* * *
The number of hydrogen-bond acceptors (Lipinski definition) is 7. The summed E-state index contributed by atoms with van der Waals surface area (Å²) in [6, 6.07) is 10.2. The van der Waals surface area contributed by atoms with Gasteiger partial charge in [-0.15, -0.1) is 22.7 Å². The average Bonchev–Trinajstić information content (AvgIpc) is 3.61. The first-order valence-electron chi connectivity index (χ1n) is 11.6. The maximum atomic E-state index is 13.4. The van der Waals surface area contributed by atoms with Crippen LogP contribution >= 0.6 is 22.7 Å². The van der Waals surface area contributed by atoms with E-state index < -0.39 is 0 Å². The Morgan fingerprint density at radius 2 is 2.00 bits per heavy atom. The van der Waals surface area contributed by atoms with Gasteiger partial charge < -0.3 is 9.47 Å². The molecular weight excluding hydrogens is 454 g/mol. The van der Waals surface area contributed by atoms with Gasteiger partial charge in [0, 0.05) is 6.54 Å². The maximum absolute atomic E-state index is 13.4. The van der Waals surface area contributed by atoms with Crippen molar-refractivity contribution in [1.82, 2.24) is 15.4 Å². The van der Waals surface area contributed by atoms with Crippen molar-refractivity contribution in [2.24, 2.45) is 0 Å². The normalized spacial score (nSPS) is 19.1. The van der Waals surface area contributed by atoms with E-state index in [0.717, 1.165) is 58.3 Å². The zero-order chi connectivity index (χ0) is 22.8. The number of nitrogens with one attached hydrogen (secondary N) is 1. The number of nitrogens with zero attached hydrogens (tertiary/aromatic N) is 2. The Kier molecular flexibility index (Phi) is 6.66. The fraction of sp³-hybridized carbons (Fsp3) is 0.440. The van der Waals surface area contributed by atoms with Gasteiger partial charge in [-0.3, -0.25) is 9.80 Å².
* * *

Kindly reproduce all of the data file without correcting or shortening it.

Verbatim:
The number of hydrogen-bond acceptors (Lipinski definition) is 7. The summed E-state index contributed by atoms with van der Waals surface area (Å²) in [6, 6.07) is 10.2. The van der Waals surface area contributed by atoms with Gasteiger partial charge in [-0.15, -0.1) is 22.7 Å². The average Bonchev–Trinajstić information content (AvgIpc) is 3.61. The first-order valence-electron chi connectivity index (χ1n) is 11.6. The maximum atomic E-state index is 13.4. The van der Waals surface area contributed by atoms with Crippen LogP contribution >= 0.6 is 22.7 Å². The van der Waals surface area contributed by atoms with E-state index < -0.39 is 0 Å². The Morgan fingerprint density at radius 2 is 2.00 bits per heavy atom. The van der Waals surface area contributed by atoms with Gasteiger partial charge < -0.3 is 9.47 Å². The molecular weight excluding hydrogens is 454 g/mol. The van der Waals surface area contributed by atoms with Gasteiger partial charge in [0, 0.05) is 6.54 Å². The maximum absolute atomic E-state index is 13.4. The van der Waals surface area contributed by atoms with Crippen molar-refractivity contribution in [1.82, 2.24) is 15.4 Å². The van der Waals surface area contributed by atoms with Crippen molar-refractivity contribution in [2.24, 2.45) is 0 Å². The normalized spacial score (nSPS) is 19.1. The van der Waals surface area contributed by atoms with E-state index in [0.717, 1.165) is 58.3 Å². The zero-order chi connectivity index (χ0) is 22.8. The number of nitrogens with one attached hydrogen (secondary N) is 1. The number of nitrogens with zero attached hydrogens (tertiary/aromatic N) is 2. The Kier molecular flexibility index (Phi) is 6.66. The fraction of sp³-hybridized carbons (Fsp3) is 0.440. The van der Waals surface area contributed by atoms with Gasteiger partial charge in [-0.3, -0.25) is 9.80 Å².